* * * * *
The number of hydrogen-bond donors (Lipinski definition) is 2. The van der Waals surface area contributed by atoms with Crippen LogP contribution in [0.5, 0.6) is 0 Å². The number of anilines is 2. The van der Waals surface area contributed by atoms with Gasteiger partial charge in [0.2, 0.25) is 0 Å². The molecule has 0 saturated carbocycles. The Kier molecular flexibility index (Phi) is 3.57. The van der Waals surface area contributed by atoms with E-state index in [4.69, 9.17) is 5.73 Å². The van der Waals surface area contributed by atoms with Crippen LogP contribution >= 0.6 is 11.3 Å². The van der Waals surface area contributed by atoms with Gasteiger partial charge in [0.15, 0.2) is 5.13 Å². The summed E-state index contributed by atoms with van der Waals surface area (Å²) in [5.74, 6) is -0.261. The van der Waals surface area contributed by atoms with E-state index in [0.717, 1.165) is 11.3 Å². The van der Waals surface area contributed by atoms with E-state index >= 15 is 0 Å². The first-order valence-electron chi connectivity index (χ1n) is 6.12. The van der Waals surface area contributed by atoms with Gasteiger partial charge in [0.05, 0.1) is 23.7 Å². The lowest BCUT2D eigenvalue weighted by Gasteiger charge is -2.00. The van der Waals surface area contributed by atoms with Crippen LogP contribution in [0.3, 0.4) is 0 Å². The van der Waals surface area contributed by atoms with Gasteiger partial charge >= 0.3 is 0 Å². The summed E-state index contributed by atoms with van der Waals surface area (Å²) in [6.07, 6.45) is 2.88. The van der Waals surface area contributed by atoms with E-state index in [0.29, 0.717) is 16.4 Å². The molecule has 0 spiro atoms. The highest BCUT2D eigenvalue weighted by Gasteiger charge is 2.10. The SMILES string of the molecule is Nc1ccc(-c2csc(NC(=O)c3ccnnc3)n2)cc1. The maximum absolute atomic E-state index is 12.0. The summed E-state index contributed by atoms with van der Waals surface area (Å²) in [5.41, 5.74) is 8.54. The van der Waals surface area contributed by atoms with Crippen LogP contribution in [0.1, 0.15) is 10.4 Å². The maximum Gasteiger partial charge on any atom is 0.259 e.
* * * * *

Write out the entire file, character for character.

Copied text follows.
The number of hydrogen-bond donors (Lipinski definition) is 2. The van der Waals surface area contributed by atoms with Crippen LogP contribution in [0.5, 0.6) is 0 Å². The number of anilines is 2. The van der Waals surface area contributed by atoms with Gasteiger partial charge in [0.2, 0.25) is 0 Å². The molecule has 0 saturated carbocycles. The Kier molecular flexibility index (Phi) is 3.57. The van der Waals surface area contributed by atoms with E-state index in [4.69, 9.17) is 5.73 Å². The van der Waals surface area contributed by atoms with Crippen LogP contribution >= 0.6 is 11.3 Å². The van der Waals surface area contributed by atoms with Gasteiger partial charge in [0.15, 0.2) is 5.13 Å². The summed E-state index contributed by atoms with van der Waals surface area (Å²) in [5.74, 6) is -0.261. The van der Waals surface area contributed by atoms with E-state index in [0.717, 1.165) is 11.3 Å². The van der Waals surface area contributed by atoms with E-state index >= 15 is 0 Å². The first-order valence-electron chi connectivity index (χ1n) is 6.12. The van der Waals surface area contributed by atoms with Gasteiger partial charge in [0.05, 0.1) is 23.7 Å². The lowest BCUT2D eigenvalue weighted by Gasteiger charge is -2.00. The van der Waals surface area contributed by atoms with Crippen LogP contribution in [0.3, 0.4) is 0 Å². The van der Waals surface area contributed by atoms with Gasteiger partial charge >= 0.3 is 0 Å². The summed E-state index contributed by atoms with van der Waals surface area (Å²) in [6.07, 6.45) is 2.88. The van der Waals surface area contributed by atoms with E-state index in [0.29, 0.717) is 16.4 Å². The molecule has 0 spiro atoms. The highest BCUT2D eigenvalue weighted by Gasteiger charge is 2.10. The SMILES string of the molecule is Nc1ccc(-c2csc(NC(=O)c3ccnnc3)n2)cc1. The maximum absolute atomic E-state index is 12.0. The summed E-state index contributed by atoms with van der Waals surface area (Å²) in [5.41, 5.74) is 8.54. The van der Waals surface area contributed by atoms with Crippen LogP contribution in [0.1, 0.15) is 10.4 Å². The maximum Gasteiger partial charge on any atom is 0.259 e.